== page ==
When I was a kid, I didn’t think of marriage. I didn’t daydream about my perfect day or sketch my perfect dress. My feelings on marriage were that it was something I might do in the distant future. The very distant future. Then – I’m sure this will come as a shock – I met Mr. Juniper. A year later, we married. The turnaround of my thoughts on marriage came less from romance than they did from practicality. I hadn’t ever been one of those who said, “it’s just a piece of paper!” but I wasn’t exactly enthusiastic about the institution. Whereas now? Now I appreciate more of the importance marriage holds.
The law isn’t the most romantic thing out there, but the legal recognition provided by marriage was an important part of our relationship. Being married meant we could relax a little. I do perhaps need to add a little explanation to this way of thinking. First and foremost, we’re in the United Kingdom, so the relevance and implications of marriage are not necessarily the same as elsewhere in the world. Secondly, (as can be seen in the Caregiving series) Mr. Juniper is mentally ill.
With mental illness, or rather, the treatment and care involved for mental illness, there are some big legal points involved. For instance: confidentiality. As Mr. Juniper’s girlfriend, my legal rights to discuss his condition with a professional were close to nil. As Mr. Juniper’s wife, I can call up his mental health team without a worry. But that only comes as a result of being legally recognised as his partner. Another example would be hospital admissions. If I want to speak to his doctors, then as his wife, I can. As his girlfriend? Not so much. A very extreme example would come in the form of sectioning. In the legal hierarchy of getting someone sectioned, the legal recognition of a relationship is critical. Without being married, the first person to have a say – other than Mr. Juniper and his doctors – would be his family. A girlfriend would have little to no say in the matter. A wife, however, would be top of the list. By being married, Mr. Juniper’s well-being and care are in the hands of someone he wants, rather than the default of blood relations.
To be fair, it works both ways. I became far more aware of my health and potential for unfortunate happenings when I was pregnant. I knew that if something went awry, that as much as I love and trust my family, it was Mr. Juniper that was going to be the first port of call. In short, that “piece of paper” is legal recognition we both wanted with regards to each other.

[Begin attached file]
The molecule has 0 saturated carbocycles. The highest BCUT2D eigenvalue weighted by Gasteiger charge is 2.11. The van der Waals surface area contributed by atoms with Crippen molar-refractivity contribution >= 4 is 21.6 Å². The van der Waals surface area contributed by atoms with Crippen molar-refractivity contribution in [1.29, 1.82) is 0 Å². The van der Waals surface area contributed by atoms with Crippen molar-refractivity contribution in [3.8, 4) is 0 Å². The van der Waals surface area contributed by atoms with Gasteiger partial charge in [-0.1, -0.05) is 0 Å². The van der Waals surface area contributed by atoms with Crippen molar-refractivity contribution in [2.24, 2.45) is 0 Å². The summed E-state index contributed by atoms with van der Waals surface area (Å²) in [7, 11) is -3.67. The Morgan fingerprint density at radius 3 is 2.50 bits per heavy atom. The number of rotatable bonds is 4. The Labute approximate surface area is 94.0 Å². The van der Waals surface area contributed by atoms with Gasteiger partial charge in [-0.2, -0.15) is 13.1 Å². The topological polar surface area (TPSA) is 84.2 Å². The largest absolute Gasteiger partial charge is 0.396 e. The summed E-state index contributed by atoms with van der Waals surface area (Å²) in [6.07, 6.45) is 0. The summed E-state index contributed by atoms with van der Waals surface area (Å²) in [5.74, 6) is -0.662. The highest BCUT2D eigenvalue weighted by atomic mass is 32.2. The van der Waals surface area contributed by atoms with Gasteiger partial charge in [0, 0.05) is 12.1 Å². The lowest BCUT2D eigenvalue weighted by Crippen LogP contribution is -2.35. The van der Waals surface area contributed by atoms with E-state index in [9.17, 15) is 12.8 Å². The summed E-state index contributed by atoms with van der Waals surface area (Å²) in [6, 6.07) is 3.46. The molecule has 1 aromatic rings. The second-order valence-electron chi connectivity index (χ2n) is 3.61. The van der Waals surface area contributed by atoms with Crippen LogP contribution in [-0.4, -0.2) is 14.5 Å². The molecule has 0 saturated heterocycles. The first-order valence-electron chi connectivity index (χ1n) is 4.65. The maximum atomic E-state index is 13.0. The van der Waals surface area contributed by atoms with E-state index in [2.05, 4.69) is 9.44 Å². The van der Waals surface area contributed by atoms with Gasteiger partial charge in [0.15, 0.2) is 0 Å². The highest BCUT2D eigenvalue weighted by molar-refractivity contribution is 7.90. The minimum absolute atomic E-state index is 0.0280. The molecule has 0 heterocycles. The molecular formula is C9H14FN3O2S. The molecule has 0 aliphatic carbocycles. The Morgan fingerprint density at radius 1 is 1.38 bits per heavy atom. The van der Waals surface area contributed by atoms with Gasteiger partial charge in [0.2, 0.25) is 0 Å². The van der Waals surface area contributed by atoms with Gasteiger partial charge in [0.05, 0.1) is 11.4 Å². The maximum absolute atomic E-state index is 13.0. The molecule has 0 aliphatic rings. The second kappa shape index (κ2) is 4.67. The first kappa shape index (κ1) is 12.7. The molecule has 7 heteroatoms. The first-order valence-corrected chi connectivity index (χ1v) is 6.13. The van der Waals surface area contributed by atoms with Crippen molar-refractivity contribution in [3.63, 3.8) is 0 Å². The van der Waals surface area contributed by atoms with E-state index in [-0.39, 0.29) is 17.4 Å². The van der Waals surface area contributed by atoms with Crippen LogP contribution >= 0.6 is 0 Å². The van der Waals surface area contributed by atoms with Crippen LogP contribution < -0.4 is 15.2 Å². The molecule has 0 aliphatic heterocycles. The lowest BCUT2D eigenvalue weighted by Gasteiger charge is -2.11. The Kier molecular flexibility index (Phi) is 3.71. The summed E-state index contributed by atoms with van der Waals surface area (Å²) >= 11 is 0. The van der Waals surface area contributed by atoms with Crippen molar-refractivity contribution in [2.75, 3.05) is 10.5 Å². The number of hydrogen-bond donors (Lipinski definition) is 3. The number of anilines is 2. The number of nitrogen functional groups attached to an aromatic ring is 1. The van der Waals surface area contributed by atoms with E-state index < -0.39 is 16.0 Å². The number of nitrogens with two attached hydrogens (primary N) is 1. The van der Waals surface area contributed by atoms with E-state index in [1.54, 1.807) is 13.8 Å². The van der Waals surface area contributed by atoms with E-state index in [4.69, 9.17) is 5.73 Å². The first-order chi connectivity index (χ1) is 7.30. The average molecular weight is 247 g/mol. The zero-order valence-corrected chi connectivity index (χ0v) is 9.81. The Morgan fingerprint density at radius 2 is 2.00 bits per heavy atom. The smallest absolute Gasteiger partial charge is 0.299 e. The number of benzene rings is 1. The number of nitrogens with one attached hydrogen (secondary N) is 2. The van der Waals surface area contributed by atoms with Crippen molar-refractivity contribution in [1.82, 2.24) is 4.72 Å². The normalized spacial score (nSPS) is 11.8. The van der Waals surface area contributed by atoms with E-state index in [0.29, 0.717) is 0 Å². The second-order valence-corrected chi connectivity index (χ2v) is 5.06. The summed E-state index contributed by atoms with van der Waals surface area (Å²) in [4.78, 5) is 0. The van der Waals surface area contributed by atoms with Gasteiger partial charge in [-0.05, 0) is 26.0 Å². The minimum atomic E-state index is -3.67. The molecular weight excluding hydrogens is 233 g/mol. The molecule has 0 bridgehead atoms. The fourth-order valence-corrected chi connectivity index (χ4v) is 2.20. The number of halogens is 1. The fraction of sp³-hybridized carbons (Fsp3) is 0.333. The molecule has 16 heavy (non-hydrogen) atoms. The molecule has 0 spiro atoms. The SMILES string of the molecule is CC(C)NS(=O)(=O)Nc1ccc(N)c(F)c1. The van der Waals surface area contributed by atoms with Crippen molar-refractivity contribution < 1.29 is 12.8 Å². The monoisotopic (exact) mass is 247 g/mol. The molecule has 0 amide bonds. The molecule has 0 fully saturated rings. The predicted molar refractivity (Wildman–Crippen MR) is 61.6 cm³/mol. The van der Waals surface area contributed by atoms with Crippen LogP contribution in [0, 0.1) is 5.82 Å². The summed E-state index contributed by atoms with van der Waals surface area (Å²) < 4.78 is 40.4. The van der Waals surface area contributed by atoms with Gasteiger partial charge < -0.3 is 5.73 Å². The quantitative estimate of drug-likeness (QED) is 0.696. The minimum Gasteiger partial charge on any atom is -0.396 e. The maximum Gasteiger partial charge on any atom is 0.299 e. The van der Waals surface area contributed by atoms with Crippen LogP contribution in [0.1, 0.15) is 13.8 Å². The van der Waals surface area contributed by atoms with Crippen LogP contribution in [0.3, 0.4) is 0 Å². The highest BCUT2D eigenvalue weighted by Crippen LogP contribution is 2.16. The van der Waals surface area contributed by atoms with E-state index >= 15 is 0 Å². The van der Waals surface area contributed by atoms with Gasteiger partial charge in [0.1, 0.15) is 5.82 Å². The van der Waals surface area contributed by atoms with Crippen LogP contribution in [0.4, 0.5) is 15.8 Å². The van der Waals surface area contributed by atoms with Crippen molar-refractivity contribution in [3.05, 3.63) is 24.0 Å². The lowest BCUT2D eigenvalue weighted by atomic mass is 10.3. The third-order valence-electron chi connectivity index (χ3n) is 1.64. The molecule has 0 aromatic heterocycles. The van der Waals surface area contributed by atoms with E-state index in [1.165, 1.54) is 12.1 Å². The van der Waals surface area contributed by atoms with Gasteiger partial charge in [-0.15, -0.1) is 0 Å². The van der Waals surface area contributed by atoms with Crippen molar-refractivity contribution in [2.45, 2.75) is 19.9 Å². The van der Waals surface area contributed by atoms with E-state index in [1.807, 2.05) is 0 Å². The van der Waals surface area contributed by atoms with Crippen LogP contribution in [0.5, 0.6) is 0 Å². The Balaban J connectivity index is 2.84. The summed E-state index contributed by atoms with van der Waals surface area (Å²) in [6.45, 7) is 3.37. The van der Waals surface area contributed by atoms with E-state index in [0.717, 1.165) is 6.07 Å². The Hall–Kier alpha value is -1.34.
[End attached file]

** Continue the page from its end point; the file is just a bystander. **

Marriage is, however, something I only began to think of in something resembling a “serious” way a few months before I married Mr. Juniper. It’s possibly worth pointing out that this was quite probably because I married young. So didn’t have years of anticipation and societal pressure. And when I say I married young, I mean I was a teen. Eighteen and a half. That was five and a half years ago, and still it bothers me. Not my age but the perceptions others hold about my age at the time. Those around us, our loved ones, never questioned my choice (or Mr. Juniper’s, indeed) but on the whole, there is an attitude out there many people hold, that those who marry young are stupid, or sluts, or idiots, or [insert-derogatory-term-here]. Even now I can get wound up when I see these comments, though I have come to expect them.
The usual declaration is that marrying young is stupid. Either that those involved are stupid or that the choice is stupid. I appreciate that people often express the sentiment out of concern, but it is not their choice. They presume to know the people involved better than those people know themselves. It also suggests that there is a magical age at which adults become infallible. And that a young adult has a long way to go before reaching that point.
I wonder why people are so eager to undermine a personal choice which doesn’t personally affect them. Once we reach adulthood, aren’t our decisions meant to be our own? Those decisions may be subject to law but they are no longer ultimately decided based upon the wisdom of our families, in the way that we have endured up until that moment when we hit eighteen and at last enter the world of Being A Grown-Up. At eighteen, many legal moves that a person could take are actively encouraged; whether they be financial, education-based or some other venture involving a signature on the dotted line. But marriage is seen as something which a young person doesn’t have the required competency with which to make the decision for themselves.
At moments when I haven’t been seething with annoyance over the comments on stupidity, I do wonder if my age meant I could have a clearer perspective of marriage. In that the idea of marrying wasn’t hampered by the pressure many women feel, as they get older, to get married. Our decision was ours, and not of the hearts and minds of those who I didn’t share a bed with.
So I guess when it comes to marriage, my perspective has changed as time has gone on. I appreciate more than ever that declaring an action stupid based solely on age is rarely a fair assessment of the circumstances and the situation. I appreciate that marriage is not simply a piece of paper. And I’ve learned that marrying young – even younger than my Grandmothers were when they married – and taking a less-conventional path in life often means people feel at liberty to dissect the choices involved. I have learned, if anything, that there is always more to learn.